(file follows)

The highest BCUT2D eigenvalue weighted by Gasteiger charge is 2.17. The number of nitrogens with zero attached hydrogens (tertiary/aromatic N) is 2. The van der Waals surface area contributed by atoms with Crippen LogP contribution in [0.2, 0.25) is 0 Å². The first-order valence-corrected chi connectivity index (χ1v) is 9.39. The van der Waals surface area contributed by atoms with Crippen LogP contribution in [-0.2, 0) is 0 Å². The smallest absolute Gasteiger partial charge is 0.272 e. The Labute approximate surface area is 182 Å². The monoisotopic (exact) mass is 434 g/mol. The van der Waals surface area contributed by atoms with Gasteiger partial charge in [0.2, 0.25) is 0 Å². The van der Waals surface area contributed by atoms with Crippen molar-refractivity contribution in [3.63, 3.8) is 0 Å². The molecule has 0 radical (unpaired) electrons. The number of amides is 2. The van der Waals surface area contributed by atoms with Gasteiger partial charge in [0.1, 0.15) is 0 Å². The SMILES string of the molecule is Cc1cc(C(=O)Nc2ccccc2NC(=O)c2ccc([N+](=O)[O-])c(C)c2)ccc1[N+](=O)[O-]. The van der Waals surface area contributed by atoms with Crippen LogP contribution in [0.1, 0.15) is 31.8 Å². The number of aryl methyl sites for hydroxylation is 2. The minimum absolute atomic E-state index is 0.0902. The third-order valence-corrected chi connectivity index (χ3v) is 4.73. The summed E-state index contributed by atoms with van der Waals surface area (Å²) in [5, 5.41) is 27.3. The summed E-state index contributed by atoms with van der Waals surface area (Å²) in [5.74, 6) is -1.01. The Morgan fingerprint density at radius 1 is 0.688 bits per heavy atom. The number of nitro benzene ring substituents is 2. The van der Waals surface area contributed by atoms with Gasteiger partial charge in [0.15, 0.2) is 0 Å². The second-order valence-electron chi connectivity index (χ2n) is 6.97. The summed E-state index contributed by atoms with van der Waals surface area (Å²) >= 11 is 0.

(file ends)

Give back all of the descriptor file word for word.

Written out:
The highest BCUT2D eigenvalue weighted by Gasteiger charge is 2.17. The number of nitrogens with zero attached hydrogens (tertiary/aromatic N) is 2. The van der Waals surface area contributed by atoms with Crippen LogP contribution in [0.2, 0.25) is 0 Å². The first-order valence-corrected chi connectivity index (χ1v) is 9.39. The van der Waals surface area contributed by atoms with Crippen LogP contribution in [-0.2, 0) is 0 Å². The smallest absolute Gasteiger partial charge is 0.272 e. The Labute approximate surface area is 182 Å². The monoisotopic (exact) mass is 434 g/mol. The van der Waals surface area contributed by atoms with Gasteiger partial charge in [0.2, 0.25) is 0 Å². The van der Waals surface area contributed by atoms with Crippen molar-refractivity contribution in [3.63, 3.8) is 0 Å². The molecule has 0 radical (unpaired) electrons. The number of amides is 2. The van der Waals surface area contributed by atoms with Gasteiger partial charge in [0.1, 0.15) is 0 Å². The SMILES string of the molecule is Cc1cc(C(=O)Nc2ccccc2NC(=O)c2ccc([N+](=O)[O-])c(C)c2)ccc1[N+](=O)[O-]. The van der Waals surface area contributed by atoms with Crippen LogP contribution in [0.1, 0.15) is 31.8 Å². The number of aryl methyl sites for hydroxylation is 2. The minimum absolute atomic E-state index is 0.0902. The third-order valence-corrected chi connectivity index (χ3v) is 4.73. The summed E-state index contributed by atoms with van der Waals surface area (Å²) in [5, 5.41) is 27.3. The summed E-state index contributed by atoms with van der Waals surface area (Å²) in [5.74, 6) is -1.01. The Morgan fingerprint density at radius 1 is 0.688 bits per heavy atom. The number of nitro benzene ring substituents is 2. The van der Waals surface area contributed by atoms with Gasteiger partial charge in [0.15, 0.2) is 0 Å². The second-order valence-electron chi connectivity index (χ2n) is 6.97. The summed E-state index contributed by atoms with van der Waals surface area (Å²) >= 11 is 0.